For 2018, global growth in lumber consumption is estimated to have gained about 2.1 per cent, moving up to 341 million m3 (144.5 billion bf net, or 201 billion bf nominal) from 334 million m3 in 2017. 

In 2019, all major consuming regions are likely to record gains, with the U.S. and China set to lead all major countries (again) with increases of about seven per cent each. Global softwood demand is projected to reach 350 million m3 next year, an increase of 2.8 per cent from 2018. The outlook for 2020 calls roughly for more of the same, with demand expanding to 359 million m3 (+2.4%). 

Global supply

Global softwood lumber production trends in 2019 should almost mirror the pace of consumption – up 2.4 per cent to 342 million m3 (145 billion bf net, or 201 billion bf nominal) versus 2017. For 2019, global production is forecast to grow by 2.2 per cent (to 349.5 million m3). 

US production will have a sustaining influence on worldwide production next year: our forecast calls for an impressive gain of up to 4.5 per cent in the US and little advancement in Canada (with the latter potentially diminished by the outcome of US import duties). Smaller gains are likely in other regions, with only Japan possibly recording a negative result.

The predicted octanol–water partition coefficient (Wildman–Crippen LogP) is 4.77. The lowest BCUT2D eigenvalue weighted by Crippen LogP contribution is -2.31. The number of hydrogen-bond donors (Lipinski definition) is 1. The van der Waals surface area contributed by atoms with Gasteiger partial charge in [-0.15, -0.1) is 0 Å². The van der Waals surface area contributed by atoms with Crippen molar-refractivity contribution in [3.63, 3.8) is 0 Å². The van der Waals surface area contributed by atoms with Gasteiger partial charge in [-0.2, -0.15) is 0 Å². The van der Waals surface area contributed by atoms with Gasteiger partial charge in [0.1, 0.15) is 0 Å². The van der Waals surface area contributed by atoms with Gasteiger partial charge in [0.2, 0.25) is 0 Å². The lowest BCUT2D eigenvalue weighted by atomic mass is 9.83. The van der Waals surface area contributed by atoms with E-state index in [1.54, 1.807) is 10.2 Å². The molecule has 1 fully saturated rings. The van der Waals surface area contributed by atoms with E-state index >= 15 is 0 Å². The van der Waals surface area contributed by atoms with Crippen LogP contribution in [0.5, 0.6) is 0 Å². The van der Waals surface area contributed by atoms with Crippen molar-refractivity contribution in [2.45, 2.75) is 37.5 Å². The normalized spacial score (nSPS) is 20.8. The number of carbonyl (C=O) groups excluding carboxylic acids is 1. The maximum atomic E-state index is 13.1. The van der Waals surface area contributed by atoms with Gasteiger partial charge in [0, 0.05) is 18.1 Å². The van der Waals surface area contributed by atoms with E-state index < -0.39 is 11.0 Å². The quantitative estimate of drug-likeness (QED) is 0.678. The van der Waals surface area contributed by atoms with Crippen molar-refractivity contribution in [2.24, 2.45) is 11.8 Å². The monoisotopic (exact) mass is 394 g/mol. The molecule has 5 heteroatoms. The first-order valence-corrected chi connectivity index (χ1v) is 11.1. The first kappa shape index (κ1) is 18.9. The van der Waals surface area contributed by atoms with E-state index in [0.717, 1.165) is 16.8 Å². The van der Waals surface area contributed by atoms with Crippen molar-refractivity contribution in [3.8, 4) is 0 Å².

In 2020, we foresee North American production showing a similar trend to 2019, with US growth exceeding five per cent as mills there ramp up amid a one per cent erosion of Canadian production. Total European production should expand slowly: an increase of just over three per cent is estimated for 2018, and this is expected to drop to around one per cent in 2019-20 as lumber exports to the U.S. and China slow. One of the wild cards in 2019 and 2020 will be the health of export markets.

North American demand 

US residential housing construction (particularly single-family) is sluggish. This underperformance is glaring: more than eight years past the cycle peak, the ratio remains near recession levels.